PowerShell module for the OMS Search API

In a previous blog post I described a scenario and use case for the Hybrid Runbook Worker for those without an easy way to upload to Azure Automation and leverage on-premises resources. Using the Hybrid Runbook Worker we leveraged the ARMclient to connect to the OMS Search API.
In this blog post we’ll leverage a PowerShell module you can upload to Azure Automation and use directly in your runbooks. The OMS module uses Azure Active Directory for authentication and authorization.
Note: The OMS Search API is not intended to copy over OMS analytics data into another system. It is intended to execute “short” queries with a scoped and limited time and date range
Download the PowerShell modules discussed in this blog post here.
We will do the following in this blog post:

Import modules into Azure Automation
Create an Azure Active Directory user
Create the necessary assets in Azure Automation
Create a runbook to get an OMS Search API result

Import PowerShell modules in Azure Automation
The following steps use the Azure preview portal.

Download the two PowerShell modules from here to your computer.
Navigate to your Azure Automation account and click Assets:

Click Modules:

Click Add a Module:

Select Upload File and browse to the PowerShell modules you downloaded then select AzureActiveDirectory.zip first and click OK.
This will import the PowerShell module and you will notice the extracting of activities will start after importing.

Verify the extraction completed successfully.

Import the second module OperationsManagementSuite.zip the same way you did the first and verify the extraction completed successfully.

Create an Azure Active Directory User
We need to create (or use an existing) Azure Active Delivery (AAD) account because our OMS Search API PowerShell module uses AAD for authentication. Joe Levy describes that process in full here.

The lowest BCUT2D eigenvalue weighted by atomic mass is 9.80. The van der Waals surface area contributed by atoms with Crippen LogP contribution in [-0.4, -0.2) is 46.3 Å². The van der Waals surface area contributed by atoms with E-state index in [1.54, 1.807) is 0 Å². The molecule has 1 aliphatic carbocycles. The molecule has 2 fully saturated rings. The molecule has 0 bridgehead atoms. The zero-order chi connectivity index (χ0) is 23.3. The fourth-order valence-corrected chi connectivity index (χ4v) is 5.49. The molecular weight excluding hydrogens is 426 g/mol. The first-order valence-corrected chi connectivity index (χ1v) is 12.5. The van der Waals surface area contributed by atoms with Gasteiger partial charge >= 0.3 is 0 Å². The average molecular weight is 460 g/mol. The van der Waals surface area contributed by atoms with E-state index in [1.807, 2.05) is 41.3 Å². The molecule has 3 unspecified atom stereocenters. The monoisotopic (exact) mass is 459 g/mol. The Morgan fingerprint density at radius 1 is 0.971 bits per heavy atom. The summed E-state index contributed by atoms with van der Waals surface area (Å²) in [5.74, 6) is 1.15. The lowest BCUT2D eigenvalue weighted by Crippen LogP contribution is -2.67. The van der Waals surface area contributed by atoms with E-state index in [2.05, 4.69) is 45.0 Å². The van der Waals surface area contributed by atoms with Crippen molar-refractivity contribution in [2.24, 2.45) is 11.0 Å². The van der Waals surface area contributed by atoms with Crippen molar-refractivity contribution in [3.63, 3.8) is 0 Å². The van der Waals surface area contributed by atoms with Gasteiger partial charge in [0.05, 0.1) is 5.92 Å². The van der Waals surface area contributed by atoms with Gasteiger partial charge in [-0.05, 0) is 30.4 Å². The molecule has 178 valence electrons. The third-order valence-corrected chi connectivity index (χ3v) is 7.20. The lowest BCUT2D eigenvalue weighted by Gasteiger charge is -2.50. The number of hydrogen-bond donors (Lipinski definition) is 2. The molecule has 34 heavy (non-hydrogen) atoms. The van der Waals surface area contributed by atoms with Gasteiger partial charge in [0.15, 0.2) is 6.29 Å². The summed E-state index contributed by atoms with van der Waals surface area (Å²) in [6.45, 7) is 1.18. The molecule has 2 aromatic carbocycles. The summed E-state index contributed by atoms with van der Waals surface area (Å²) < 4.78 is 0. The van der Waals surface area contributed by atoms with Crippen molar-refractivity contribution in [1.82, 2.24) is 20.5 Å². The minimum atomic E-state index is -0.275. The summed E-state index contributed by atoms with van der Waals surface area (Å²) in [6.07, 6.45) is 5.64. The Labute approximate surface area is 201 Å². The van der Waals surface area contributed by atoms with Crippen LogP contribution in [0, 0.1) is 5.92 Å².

Creating the necessary assets
For the two PowerShell modules we’ve imported in the previous steps, we need to make two connection objects. This will make our lives a lot easier in our runbooks. Navigate to Assets and click on Connections:

Click on Add a connection:

Create a new Connection of type AzureActiveDirectory . Since the fields for ClientID and Secret are mandatory (this will be fixed shortly) we need to fill in something here. Our runbook will not leverage these fields which are meant for applications. Fill in N/A for now:

Click on Save and create the second Connection of type OperationsManagementSuite :

Click on Save.
Create our OMS Search API Runbook
In my previous blog post I talked about monitoring a honeypot account. Let’s use the same scenario to create a runbook that checks for a failed honeypot account login on a specific server; this time leveraging our imported PowerShell modules.

Create a new Runbook.

For now, create a runbook using PowerShell Workflow.

Our Runbook:
workflow Get-OMSsearchQuery
$Alert = $false

#Get our Connection Objects
$OMSConnection = Get-AutomationConnection -Name ‘OMSConnection’
$ADConnection = Get-AutomationConnection -Name ‘ADConnection’

#Create our Token
$UserName = $ADConnection.UserName + “@” + $ADConnection.AzureADDomain
$ADConn = @{“Username”=$Username;”AzureADDomain”=$ADConnection.AzureADDomain;”Password”=$ADConnection.Password;”APPIdURI”=$ADConnection.AppIdURI;}
$Token = Get-AzureADToken -Connection $ADConn

#Use our OMSConnection object to retrieve our OMS information
$WorkSpace = $OMSConnection.Workspace
$SubID = $OMSConnection.SubscriptionID
$Region = $OMSConnection.Region

#Define our search query
$Query = ‘Type=SecurityEvent EventID=4625 Computer=WHDVM1’
Write-Output “*** Executing query *** ” $Query

#Get our OMS Search query results for our Honeypot Account
$Results = Search-OMSWorkspace -Token $Token -Query $Query -Connection $OMSConnection
#Uncomment the next line if you want to see all results returned
$Accounts = $Results.TargetUserName

#Check our Honeypot Account
foreach ($Account in $Accounts)
if($Account -eq “LocalAdmin”)
$Alert = $true
$AccountName = $Account
#We have a match
if($Alert -eq $true)
Write-Output “Raising Alert! Logon attempt found for account: $AccountName”
#We don’t have a match
Write-Output “These are not the droids you are looking for!”
Output when our Runbook is run:

Until next time. Happy automating!